Academic journal article The Southern Literary Journal

Horton Foote: Defying Heraclitus in Texas

Academic journal article The Southern Literary Journal

Horton Foote: Defying Heraclitus in Texas

Article excerpt

In the film Tender Mercies, whose script won an Academy Award for Horton Foote, Robert Duvall's Mac Sledge, a country singer whose career has been destroyed by alcohol, has a brief reunion with the daughter he hasn't seen for years, his only child. When she asks him if he remembers a song he used to sing to her when she was a little girl, "Wings of a Dove" he professes not to recall it. Actually, he recalls it quite well. Why doesn't he sing it for her then? The question has much to do, I believe, with the sensibility of the author.

Mac Sledge doesn't sing for his daughter, it seems to me, because, after failing her as a father, he doesn't want to make an unfair emotional claim upon her, a claim, of course, that would bind him, too. After she's killed in an auto accident, Mac does indeed sing "Wings of a Dove" but not at her funeral where the emotional impact would be quite pronounced, with the expected reaction shots of her mother and the like. No, he sings it quietly to himself. To her, too, if you'd like to think so, but Foote leaves that to you and to the bereaved father. Horton Foote, the writer, like Mac Sledge, his creation, doesn't want to make undue emotional claims.

Why, then, are Foote's plays and film scripts so affecting? Why has he been so honored--two Academy Awards and a Pulitzer Prize--for these spare, austere works about quite ordinary people, dramas that seem to lack the kind of power generated by the righteous wrath of an Arthur Miller, the somber passion of a Eugene O'Neill, or the dark pathos of a Tennessee Williams?

Foote parts company, moreover, with such current critical favorites as Sam Shepherd, David Mamet, Tony Kushner, and Terrence McNally by having the outrageous chutzpah, despite his impeccable WASP pedigree, to put in a kind word, and more than a kind word, for something so sadly outdated as traditional values, especially as embodied in such imperiled (and, more often than not on the American stage and screen, reviled) institutions as marriage and the family.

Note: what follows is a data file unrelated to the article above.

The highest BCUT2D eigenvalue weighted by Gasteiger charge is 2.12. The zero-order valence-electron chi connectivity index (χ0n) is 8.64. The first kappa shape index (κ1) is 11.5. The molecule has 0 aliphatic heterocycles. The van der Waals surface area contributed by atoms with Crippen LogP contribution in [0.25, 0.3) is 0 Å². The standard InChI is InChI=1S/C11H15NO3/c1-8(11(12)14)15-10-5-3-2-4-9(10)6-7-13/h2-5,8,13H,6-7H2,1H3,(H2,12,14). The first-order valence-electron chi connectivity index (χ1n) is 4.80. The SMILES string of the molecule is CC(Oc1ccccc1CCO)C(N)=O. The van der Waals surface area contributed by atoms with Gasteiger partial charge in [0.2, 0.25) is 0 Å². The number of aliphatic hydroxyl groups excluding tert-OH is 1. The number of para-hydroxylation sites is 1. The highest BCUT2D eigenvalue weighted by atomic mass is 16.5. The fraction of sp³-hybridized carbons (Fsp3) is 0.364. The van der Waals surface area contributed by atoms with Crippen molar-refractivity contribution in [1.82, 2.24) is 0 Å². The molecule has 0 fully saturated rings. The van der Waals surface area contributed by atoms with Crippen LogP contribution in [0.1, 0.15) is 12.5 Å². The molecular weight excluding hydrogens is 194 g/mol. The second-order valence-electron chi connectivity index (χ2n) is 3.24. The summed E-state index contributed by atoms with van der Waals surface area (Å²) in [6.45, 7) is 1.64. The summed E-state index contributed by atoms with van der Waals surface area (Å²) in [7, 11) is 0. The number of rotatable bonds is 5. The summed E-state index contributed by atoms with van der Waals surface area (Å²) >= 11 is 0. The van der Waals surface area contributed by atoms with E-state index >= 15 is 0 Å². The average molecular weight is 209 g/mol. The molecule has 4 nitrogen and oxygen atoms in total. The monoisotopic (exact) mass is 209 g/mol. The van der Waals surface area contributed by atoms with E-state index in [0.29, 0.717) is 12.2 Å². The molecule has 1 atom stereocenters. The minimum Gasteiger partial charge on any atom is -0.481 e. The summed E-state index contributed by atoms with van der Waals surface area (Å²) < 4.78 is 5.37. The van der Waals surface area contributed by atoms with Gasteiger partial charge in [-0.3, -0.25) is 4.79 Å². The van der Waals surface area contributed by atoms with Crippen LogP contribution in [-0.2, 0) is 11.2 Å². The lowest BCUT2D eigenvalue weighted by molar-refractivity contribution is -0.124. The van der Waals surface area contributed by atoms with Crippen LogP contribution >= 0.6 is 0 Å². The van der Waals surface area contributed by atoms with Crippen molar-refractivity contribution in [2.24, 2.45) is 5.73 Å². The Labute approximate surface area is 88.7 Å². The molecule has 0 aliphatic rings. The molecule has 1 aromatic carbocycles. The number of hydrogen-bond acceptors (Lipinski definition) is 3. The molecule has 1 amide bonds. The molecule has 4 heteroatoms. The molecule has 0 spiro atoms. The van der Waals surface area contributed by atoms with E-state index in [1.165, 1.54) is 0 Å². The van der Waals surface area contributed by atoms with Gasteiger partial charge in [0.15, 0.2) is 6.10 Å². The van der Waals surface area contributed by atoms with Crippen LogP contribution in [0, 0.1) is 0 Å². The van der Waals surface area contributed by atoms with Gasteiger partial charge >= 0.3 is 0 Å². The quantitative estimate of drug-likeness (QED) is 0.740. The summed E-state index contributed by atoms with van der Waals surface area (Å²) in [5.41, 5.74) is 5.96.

His people seem to us to be trapped in the commonplace. If some, even most of them, stubbornly refuse to see themselves as trapped, that's not surprising. So did Willy Loman, to the very end. What is surprising in an American writer so acclaimed is that Horton Foote seems to be of the same mind as his people. Neither they nor he rages against the gathering dark. They take due note of the dying of the light, and then they make the best of it, as does Synge's Maura at the end of "Riders to the Sea": "No man at all can be living forever, and we must be satisfied" (93). And this, I suggest, pace Dylan Thomas, takes more courage than raging.

Mrs. Coons, the Baptist lady who befriends young Horace Robedaux on the train to Houston in "Lily Dale" despite her Christian fervor and her willingness to pray aloud in public places at the drop of a hat, is neither pathetic nor a figure of fun. The wife of an alcoholic ne'er-do-well, Mrs. Coons has had her full share of suffering, and her hard-earned faith demands respect. Even characters who do see themselves as trapped, like Claire Ratliff in "The Widow Claire" are capable of a quiet dignity that is anything but commonplace: Claire stepping out into her dark front yard to wave a last, probably unseen, farewell to Horace Robedaux, the young man who might have given her the love that she hoped for had circumstances not been against them.

Decades ago, a writer quite different from Horton Foote, Graham Greene, responded to the question "why do you write?" by stating quite simply that he wrote because he felt he had an obligation to tell the truth--beginning with the use of precise language because, once imprecise language made its away into the public awareness, truth became that much more obscured.

Greene's insight has, unfortunately, been corroborated with a vengeance, and truth has become a quaint word in an age in which Rashomon has a secure place in the vocabulary of even those who have never seen a movie with subtitles (right next to Kafkaesque). …

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